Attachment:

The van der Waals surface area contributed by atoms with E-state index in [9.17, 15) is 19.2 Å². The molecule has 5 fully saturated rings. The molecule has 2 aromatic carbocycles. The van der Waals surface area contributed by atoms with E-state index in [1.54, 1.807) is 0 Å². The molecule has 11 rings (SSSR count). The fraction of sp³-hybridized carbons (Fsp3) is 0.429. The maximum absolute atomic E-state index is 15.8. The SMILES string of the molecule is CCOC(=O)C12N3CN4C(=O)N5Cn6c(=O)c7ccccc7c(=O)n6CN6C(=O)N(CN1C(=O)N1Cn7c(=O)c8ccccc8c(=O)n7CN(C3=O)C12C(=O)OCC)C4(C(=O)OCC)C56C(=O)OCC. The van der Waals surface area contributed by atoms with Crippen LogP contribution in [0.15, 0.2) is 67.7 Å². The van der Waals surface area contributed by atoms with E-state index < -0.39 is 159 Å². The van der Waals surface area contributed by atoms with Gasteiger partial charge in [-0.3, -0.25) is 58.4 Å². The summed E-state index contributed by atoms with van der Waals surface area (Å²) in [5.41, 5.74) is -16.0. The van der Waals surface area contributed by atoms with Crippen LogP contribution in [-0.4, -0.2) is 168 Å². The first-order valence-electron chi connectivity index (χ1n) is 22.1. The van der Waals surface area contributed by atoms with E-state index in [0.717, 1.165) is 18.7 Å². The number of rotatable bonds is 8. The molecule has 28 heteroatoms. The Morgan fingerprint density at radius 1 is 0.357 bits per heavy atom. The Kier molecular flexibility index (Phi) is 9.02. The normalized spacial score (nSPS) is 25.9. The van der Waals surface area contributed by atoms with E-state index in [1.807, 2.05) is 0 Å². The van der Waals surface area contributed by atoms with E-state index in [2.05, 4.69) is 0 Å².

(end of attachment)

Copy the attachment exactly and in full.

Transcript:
The van der Waals surface area contributed by atoms with E-state index in [9.17, 15) is 19.2 Å². The molecule has 5 fully saturated rings. The molecule has 2 aromatic carbocycles. The van der Waals surface area contributed by atoms with E-state index in [1.54, 1.807) is 0 Å². The molecule has 11 rings (SSSR count). The fraction of sp³-hybridized carbons (Fsp3) is 0.429. The maximum absolute atomic E-state index is 15.8. The SMILES string of the molecule is CCOC(=O)C12N3CN4C(=O)N5Cn6c(=O)c7ccccc7c(=O)n6CN6C(=O)N(CN1C(=O)N1Cn7c(=O)c8ccccc8c(=O)n7CN(C3=O)C12C(=O)OCC)C4(C(=O)OCC)C56C(=O)OCC. The van der Waals surface area contributed by atoms with Crippen LogP contribution in [0.15, 0.2) is 67.7 Å². The van der Waals surface area contributed by atoms with E-state index < -0.39 is 159 Å². The van der Waals surface area contributed by atoms with Gasteiger partial charge in [-0.3, -0.25) is 58.4 Å². The summed E-state index contributed by atoms with van der Waals surface area (Å²) in [5.41, 5.74) is -16.0. The van der Waals surface area contributed by atoms with Crippen LogP contribution in [-0.4, -0.2) is 168 Å². The first-order valence-electron chi connectivity index (χ1n) is 22.1. The van der Waals surface area contributed by atoms with E-state index in [0.717, 1.165) is 18.7 Å². The number of rotatable bonds is 8. The molecule has 28 heteroatoms. The Morgan fingerprint density at radius 1 is 0.357 bits per heavy atom. The Kier molecular flexibility index (Phi) is 9.02. The normalized spacial score (nSPS) is 25.9. The van der Waals surface area contributed by atoms with E-state index in [1.807, 2.05) is 0 Å². The van der Waals surface area contributed by atoms with E-state index in [2.05, 4.69) is 0 Å².